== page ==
The Real Deal New York

Citi Bike needs millions to survive

Share program struggling after slow winter, lower than expected revenue

March 21, 2014 01:30PM

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Citi Bike's revenue lagged during the brutal 2013-14 winter.

Citi Bike stands in winter

Despite becoming an increasingly familiar and popular sight on the Big Apple landscape, Citi Bike may soon fall apart unless it successfully raises tens of millions of dollars.

The bike share program’s survival depends on its appeal to tourist and expansion to new neighborhoods. Citi Bike leaders have reached out to officials in the de Blasio administration to that effect, pushing for a lift in the rates charged for the blue bikes’ use.

Polly Trottenberg, the city’s new transportation commissioner, told the Wall Street Journal that Citi Bike faces “a number of financial and operational challenges,” the details of which she did not specify. “We are working as diligently as we can to help the company resolve them and strengthen the program going forward,” she said before the City Council’s transportation committee in a March 6 meeting.

Among Citi Bike’s recent issues are equipment damage sustained during Superstorm Sandy, software glitches, a frigid 2013-14 winter that hurt ridership and a greater popularity with annual users than daily or hourly ones. Those long-term riders generate less revenue with the $95 per year plus tax that they pay to use the bikes than those who purchase a 24-hour pass, which costs $9.95 plus tax, or a $25-plus-tax seven-day pass.

The bike share program has also had to contend with lawsuits from a number of New York City residential buildings, which aimed to remove stations from in front of Petrosino Square, 99 Bank Street and Cambridge House at 175 West 13th Street. A suit regarding the station in front of the Plaza hotel remains in limbo.

Others in the real estate industry, however, have embraced bike share stations as a building amenity. Brokerage aptsandlofts.com added a function to its website showing listings’ distance from the nearest station in June of 2013. [WSJ]Julie Strickland

  • anon

    send the bill to de blasio, he’ll get it paid…just like he’ll pay the teachers, police, firemen and other disgruntled union members, etc etc

    • Uhhh…you sure about that?

      Except that Citi Bike is a non-governmental program, so De Blasio has nothing to do with it. Nice try though

  • Mark

    Raise the taxes…. .the rich deserve to pay for this!!!

    • Rich

      gtfo

  • Cedar Cat

    These things are a horrible idea. Taking up even more parking spaces. And I’m sorry, but who wants to put something between their legs that someone else (countless others) have likewise had between THEIR legs. Ugh. Would you use one?

    • http://www.ianmacallen.com/ Ian MacAllen

      The real problem is that many were installed in public pedestrian spaces rather than in parking spaces along the street. Pedestrians and bicyclists shouldn’t have to subsidize drivers who often get free or low cost street parking. Perhaps the solution to the CitiBike funding problem is more meters with higher rates.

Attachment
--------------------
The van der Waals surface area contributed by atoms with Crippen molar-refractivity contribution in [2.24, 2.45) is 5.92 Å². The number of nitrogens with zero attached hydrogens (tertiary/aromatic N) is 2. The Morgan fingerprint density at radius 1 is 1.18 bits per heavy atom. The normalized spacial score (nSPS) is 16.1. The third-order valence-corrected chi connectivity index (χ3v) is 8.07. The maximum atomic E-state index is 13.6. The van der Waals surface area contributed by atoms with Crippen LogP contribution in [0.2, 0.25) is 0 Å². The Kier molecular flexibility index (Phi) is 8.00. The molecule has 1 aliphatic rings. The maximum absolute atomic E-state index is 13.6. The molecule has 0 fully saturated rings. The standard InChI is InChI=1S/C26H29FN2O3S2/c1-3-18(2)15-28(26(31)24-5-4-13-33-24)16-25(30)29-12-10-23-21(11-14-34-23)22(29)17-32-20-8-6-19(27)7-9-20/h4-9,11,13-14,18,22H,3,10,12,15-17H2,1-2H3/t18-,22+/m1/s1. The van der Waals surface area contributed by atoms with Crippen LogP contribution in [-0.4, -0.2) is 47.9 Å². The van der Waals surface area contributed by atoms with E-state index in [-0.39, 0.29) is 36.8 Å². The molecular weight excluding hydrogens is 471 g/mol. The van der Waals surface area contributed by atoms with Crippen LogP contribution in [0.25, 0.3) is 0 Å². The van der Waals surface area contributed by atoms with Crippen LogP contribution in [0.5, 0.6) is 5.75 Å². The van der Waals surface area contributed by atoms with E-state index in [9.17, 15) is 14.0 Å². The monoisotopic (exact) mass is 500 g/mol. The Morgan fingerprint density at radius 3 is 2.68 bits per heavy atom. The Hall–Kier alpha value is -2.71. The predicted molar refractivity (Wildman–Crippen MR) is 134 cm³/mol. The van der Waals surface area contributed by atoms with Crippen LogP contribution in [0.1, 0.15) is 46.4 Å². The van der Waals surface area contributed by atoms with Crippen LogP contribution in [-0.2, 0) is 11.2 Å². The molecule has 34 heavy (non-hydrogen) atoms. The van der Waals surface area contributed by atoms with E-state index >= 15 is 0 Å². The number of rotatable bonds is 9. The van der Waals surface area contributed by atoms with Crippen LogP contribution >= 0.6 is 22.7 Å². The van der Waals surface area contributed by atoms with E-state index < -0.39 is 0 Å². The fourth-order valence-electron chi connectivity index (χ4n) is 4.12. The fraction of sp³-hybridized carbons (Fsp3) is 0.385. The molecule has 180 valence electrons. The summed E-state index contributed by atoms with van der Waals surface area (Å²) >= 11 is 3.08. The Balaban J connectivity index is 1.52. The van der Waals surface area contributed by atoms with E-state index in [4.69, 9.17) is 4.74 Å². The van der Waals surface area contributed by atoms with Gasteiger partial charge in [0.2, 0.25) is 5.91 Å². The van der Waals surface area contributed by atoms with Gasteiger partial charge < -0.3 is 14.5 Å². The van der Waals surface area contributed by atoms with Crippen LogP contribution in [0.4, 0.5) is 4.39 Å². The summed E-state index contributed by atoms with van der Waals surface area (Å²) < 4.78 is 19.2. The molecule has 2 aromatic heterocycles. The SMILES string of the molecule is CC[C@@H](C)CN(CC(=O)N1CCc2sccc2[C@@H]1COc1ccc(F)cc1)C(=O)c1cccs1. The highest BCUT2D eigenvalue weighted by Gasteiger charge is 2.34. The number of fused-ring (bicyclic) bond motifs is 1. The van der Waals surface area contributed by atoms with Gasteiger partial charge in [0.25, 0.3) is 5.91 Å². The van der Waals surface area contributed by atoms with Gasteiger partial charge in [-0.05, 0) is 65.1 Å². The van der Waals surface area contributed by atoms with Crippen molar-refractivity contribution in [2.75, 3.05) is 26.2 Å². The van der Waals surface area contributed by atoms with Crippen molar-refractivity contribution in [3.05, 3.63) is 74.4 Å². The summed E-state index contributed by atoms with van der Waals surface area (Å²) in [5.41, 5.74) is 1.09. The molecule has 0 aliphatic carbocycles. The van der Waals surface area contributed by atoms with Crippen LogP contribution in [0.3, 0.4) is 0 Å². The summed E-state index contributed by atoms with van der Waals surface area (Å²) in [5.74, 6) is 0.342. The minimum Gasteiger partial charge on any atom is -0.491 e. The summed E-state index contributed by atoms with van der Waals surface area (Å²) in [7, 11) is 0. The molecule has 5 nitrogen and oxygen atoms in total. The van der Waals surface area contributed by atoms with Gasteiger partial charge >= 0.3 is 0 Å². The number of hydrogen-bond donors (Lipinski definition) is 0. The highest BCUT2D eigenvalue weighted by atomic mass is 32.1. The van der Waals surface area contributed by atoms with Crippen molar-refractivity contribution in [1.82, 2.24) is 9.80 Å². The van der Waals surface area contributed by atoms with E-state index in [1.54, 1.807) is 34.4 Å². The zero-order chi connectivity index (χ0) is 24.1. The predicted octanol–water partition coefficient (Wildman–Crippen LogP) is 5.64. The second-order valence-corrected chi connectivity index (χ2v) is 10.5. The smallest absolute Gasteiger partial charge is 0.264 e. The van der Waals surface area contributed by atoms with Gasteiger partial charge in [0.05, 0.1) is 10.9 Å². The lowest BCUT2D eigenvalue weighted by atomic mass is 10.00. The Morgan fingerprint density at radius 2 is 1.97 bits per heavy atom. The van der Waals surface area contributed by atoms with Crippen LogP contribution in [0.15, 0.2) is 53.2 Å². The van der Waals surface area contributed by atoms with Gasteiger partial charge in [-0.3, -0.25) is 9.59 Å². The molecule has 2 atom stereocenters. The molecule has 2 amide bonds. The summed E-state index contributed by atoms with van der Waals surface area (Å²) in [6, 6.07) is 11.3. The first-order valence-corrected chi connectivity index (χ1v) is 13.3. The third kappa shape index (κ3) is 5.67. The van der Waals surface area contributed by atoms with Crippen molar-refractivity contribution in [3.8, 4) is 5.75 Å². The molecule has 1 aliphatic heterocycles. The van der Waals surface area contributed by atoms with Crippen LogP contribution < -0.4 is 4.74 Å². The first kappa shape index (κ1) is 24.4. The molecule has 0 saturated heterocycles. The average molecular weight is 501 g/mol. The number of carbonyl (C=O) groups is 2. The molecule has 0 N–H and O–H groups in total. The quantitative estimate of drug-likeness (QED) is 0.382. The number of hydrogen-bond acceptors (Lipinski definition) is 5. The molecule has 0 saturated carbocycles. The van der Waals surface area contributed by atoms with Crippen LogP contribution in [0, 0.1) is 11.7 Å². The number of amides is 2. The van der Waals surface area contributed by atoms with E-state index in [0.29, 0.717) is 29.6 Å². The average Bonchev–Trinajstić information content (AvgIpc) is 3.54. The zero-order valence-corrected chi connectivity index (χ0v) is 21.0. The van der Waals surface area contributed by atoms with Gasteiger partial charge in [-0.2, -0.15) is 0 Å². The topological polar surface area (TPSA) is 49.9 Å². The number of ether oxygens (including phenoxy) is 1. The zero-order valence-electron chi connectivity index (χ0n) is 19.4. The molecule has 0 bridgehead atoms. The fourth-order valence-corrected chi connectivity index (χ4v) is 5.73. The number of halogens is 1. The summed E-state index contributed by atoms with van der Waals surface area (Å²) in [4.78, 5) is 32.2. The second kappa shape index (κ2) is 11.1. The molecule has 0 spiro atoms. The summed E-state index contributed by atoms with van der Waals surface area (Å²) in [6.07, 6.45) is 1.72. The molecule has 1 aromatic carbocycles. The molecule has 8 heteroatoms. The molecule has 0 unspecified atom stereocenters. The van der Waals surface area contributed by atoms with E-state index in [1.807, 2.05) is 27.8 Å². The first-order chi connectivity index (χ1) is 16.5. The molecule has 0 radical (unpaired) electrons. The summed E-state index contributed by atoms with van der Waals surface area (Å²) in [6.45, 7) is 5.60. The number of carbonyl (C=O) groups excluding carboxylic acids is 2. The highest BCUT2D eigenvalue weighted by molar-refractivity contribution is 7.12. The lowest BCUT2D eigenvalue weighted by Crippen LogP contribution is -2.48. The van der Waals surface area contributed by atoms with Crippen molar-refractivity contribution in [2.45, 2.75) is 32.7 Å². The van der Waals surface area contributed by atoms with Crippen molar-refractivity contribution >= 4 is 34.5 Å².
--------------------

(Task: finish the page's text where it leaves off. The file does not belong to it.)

• Dogs are better than cats

      You’ve never sat on a chair in a cafe or restaurant? Or sat down on the subway?
      Idiot. Nobody is forcing you to use it.

      It’s funny how the people who have the most to say against the program have never actually given it a go.

      Why is losing parking spaces a big deal? Less cars on the road is clearly better for everyone. They can get about 8 – 10 bikes per car spot versus ONE car. There’s power in numbers!

  • mirimom

    The bike riders have a sense of entitlement, they absolutely do not obey any traffic laws often don’t wear helmets, I have seen accidents happen because of them

    • Ken

      how about yield for pedestrians and respect children stop for red flashers of school buses!!

  • Isaac

    we in Willieburg were the first to say back when the Kent Ave bike lane became an issue, the transportation alternative group are a bunch of fraud, fabricating statistics and numbers from the community board to the city council.
    They should close the TA, we are thrilled that the this part of bike sharing will shut down for lack of funds, cause the city and TA lied on the number of users but couldn’t lie on how much money its making, the register shows the were lying and lowing number of users out of the pants without facts.
    Its them they should investigate where the federal funds were used, also the city should file charges against Ed Skyler, Bloombergs former communications director who went too work for Citi Bank the one sponsoring the bikes-how much did he make on this deal.
    Well done and close shop

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